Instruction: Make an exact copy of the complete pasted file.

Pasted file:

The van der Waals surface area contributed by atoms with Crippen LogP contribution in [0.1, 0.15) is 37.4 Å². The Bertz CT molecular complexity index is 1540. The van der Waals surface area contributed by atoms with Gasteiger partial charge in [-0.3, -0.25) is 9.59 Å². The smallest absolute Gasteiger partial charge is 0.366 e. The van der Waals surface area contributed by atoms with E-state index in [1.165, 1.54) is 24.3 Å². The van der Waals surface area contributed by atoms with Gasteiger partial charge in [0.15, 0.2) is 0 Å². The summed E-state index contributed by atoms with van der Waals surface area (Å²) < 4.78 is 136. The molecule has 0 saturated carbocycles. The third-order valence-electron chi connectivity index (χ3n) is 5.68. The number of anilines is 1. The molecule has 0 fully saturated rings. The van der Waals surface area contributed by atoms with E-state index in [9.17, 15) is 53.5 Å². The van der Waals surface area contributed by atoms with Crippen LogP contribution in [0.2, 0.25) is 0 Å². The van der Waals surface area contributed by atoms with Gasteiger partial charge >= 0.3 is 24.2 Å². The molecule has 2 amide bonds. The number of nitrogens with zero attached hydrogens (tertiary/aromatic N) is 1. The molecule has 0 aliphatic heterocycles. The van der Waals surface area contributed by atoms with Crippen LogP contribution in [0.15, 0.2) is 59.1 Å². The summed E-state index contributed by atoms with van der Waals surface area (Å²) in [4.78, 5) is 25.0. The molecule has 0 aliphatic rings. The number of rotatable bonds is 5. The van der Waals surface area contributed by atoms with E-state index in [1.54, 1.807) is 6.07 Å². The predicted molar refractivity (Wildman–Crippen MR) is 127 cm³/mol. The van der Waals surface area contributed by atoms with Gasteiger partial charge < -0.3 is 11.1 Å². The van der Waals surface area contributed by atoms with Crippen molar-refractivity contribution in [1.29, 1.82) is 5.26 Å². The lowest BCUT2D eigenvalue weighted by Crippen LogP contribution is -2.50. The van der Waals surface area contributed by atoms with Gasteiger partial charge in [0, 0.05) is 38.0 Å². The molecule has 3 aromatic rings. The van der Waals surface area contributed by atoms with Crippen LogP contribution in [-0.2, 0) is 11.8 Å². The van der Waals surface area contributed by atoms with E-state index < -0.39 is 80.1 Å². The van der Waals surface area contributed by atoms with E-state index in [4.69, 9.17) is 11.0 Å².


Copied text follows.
The van der Waals surface area contributed by atoms with Crippen LogP contribution in [0.1, 0.15) is 37.4 Å². The Bertz CT molecular complexity index is 1540. The van der Waals surface area contributed by atoms with Gasteiger partial charge in [-0.3, -0.25) is 9.59 Å². The smallest absolute Gasteiger partial charge is 0.366 e. The van der Waals surface area contributed by atoms with E-state index in [1.165, 1.54) is 24.3 Å². The van der Waals surface area contributed by atoms with Gasteiger partial charge in [0.15, 0.2) is 0 Å². The summed E-state index contributed by atoms with van der Waals surface area (Å²) < 4.78 is 136. The molecule has 0 saturated carbocycles. The third-order valence-electron chi connectivity index (χ3n) is 5.68. The number of anilines is 1. The molecule has 0 fully saturated rings. The van der Waals surface area contributed by atoms with E-state index in [9.17, 15) is 53.5 Å². The van der Waals surface area contributed by atoms with Crippen LogP contribution in [0.2, 0.25) is 0 Å². The van der Waals surface area contributed by atoms with Gasteiger partial charge >= 0.3 is 24.2 Å². The molecule has 2 amide bonds. The number of nitrogens with zero attached hydrogens (tertiary/aromatic N) is 1. The molecule has 0 aliphatic heterocycles. The van der Waals surface area contributed by atoms with Crippen LogP contribution in [0.15, 0.2) is 59.1 Å². The summed E-state index contributed by atoms with van der Waals surface area (Å²) in [4.78, 5) is 25.0. The molecule has 0 aliphatic rings. The number of rotatable bonds is 5. The van der Waals surface area contributed by atoms with E-state index in [1.54, 1.807) is 6.07 Å². The predicted molar refractivity (Wildman–Crippen MR) is 127 cm³/mol. The van der Waals surface area contributed by atoms with Gasteiger partial charge < -0.3 is 11.1 Å². The van der Waals surface area contributed by atoms with Crippen molar-refractivity contribution in [1.29, 1.82) is 5.26 Å². The lowest BCUT2D eigenvalue weighted by Crippen LogP contribution is -2.50. The van der Waals surface area contributed by atoms with Gasteiger partial charge in [0, 0.05) is 38.0 Å². The molecule has 3 aromatic rings. The van der Waals surface area contributed by atoms with Crippen LogP contribution in [-0.2, 0) is 11.8 Å². The van der Waals surface area contributed by atoms with E-state index < -0.39 is 80.1 Å². The van der Waals surface area contributed by atoms with E-state index in [4.69, 9.17) is 11.0 Å².